The US Supreme Court has ruled that the police are allowed to collect DNA from people arrested and detained in custody who are suspected of having committed serious crimes. It said DNA identification was a negligible and reasonable intrusion that has long been used legitimately by police departments and may improve the investigative powers of the police.
In a five-to-four decision last week, the majority ruled that the practice of obtaining cheek swabs from those arrested in relation to serious crimes was a legitimate police procedure that was reasonable under the Fourth Amendment of the US Constitution. This swabbing is performed prior to conviction, as a method of collecting evidence, and enables the police to search for the DNA matches to a database of unsolved cases.
The DNA cheek swab was determined to be reasonable in that it was a form of identification, the majority said, similar to taking fingerprints or photographs. Justice Anthony Kennedy, on behalf of the majority vote, stated: 'When officers make an arrest supported by probable cause to hold for a serious offence and they bring the suspect to the station to be detained in custody, taking and analyzing a cheek swab of the arrestee's DNA is, like fingerprinting and photographing, a legitimate police booking procedure that is reasonable under the Fourth Amendment'.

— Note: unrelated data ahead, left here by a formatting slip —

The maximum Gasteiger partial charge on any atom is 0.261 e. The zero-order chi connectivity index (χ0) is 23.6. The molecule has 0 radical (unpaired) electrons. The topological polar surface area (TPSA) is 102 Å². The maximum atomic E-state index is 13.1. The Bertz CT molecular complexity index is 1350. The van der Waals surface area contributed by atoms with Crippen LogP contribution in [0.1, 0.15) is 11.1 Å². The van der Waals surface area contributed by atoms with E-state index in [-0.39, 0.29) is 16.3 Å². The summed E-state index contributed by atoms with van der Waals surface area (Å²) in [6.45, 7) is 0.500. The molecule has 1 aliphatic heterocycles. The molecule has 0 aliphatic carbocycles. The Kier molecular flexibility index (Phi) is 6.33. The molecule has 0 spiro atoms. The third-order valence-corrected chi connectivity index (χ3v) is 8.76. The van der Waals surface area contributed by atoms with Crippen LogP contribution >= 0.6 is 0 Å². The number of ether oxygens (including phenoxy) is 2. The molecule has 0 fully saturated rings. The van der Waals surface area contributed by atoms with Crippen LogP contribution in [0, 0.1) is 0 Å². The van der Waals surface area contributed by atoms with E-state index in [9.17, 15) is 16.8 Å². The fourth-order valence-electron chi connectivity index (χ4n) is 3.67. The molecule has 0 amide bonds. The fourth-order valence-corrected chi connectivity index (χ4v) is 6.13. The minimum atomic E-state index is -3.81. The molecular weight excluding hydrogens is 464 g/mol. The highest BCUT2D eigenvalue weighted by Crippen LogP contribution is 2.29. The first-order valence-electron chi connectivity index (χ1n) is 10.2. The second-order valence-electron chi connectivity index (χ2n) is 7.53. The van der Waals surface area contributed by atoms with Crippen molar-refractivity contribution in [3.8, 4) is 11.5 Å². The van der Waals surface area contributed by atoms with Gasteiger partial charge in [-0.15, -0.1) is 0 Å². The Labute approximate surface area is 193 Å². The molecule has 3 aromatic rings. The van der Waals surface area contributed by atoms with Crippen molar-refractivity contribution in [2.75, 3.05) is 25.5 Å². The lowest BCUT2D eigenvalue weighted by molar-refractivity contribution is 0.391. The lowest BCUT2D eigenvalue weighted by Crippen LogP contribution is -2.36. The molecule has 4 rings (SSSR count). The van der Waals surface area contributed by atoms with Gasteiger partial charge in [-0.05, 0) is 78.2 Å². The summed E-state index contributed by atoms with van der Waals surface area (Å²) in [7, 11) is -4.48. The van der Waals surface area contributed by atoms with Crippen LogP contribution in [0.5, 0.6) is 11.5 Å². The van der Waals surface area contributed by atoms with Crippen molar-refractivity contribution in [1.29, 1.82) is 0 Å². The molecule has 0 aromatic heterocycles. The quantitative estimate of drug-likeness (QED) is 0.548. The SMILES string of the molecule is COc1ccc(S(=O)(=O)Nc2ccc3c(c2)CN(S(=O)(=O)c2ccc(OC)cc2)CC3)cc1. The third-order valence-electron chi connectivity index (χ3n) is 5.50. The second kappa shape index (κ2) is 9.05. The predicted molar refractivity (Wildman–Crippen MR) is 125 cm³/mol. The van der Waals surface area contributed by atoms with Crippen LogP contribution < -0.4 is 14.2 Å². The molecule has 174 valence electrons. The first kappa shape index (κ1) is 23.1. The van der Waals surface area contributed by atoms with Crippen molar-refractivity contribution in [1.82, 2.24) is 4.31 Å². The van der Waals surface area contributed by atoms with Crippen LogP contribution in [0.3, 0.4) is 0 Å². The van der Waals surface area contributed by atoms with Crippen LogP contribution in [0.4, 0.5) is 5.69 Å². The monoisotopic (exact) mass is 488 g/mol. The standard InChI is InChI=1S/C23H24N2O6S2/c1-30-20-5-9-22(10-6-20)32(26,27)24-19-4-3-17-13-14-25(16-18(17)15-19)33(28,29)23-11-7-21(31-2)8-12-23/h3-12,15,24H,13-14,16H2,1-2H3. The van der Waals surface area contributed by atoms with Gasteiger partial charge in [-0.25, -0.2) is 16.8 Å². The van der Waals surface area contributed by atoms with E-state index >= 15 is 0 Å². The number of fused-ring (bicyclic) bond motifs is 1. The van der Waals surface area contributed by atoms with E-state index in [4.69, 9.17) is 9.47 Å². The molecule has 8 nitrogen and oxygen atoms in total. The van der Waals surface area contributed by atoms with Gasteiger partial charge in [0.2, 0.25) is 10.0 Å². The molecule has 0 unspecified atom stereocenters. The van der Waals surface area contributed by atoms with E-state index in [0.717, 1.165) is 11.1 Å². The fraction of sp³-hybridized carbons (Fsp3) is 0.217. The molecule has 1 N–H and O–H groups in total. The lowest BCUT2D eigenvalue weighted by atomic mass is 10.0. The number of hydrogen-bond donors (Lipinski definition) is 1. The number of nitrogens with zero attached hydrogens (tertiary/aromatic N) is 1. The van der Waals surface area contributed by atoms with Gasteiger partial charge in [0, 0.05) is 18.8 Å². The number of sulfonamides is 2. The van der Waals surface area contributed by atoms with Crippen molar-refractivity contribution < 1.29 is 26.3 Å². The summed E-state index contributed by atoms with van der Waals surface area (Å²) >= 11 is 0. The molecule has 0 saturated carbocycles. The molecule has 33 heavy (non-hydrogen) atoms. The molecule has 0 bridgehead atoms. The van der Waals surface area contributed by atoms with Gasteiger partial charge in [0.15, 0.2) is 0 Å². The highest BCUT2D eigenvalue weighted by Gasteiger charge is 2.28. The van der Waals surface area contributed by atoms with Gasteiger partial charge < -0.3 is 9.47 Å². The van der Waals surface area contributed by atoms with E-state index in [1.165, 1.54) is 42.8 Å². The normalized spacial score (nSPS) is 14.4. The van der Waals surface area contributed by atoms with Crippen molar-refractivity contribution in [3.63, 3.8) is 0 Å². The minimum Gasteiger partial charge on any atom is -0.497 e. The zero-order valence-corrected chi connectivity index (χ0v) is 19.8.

The Fourth Amendment disallows 'unreasonable searches and seizures', and it was up to the Supreme Court to determine that cheek swabs, of suspects arrested in conjunction to serious crimes, were reasonable collections of information.
The dissent's rationale was that the suspect did not need to be identified so thoroughly after arrest; DNA testing was instead being used to solve other cold cases. For the dissenting side, Justice Antonin Scalia warned, 'Make no mistake about it: because of today's decision, your DNA can be taken and entered into a national database if you are ever arrested, rightly or wrongly, and for whatever reason'.
Justice Kennedy said that 'a swab of this nature does not increase the indignity already attendant to normal incidents of arrest'. A cheek swab does count as a search of a person's body, but Justice Kennedy maintained it was a minor invasion.
This dispute was brought to the Supreme Court's attention through the case of Alonzo King Junior, who had his DNA collected in 2009 after being arrested on assault charges in Wicomico County, Maryland. The cheek swabbed DNA matched evidence from an unsolved rape case in 2003, for which King was later convicted.
Julian Sanchez, research fellow with the Cato Institute, told BBC News: 'It's an unfortunate fact of the American legal system that nearly every Fourth Amendment case to reach the Supreme Court involves - as this one does - a criminal seeking to have evidence suppressed'.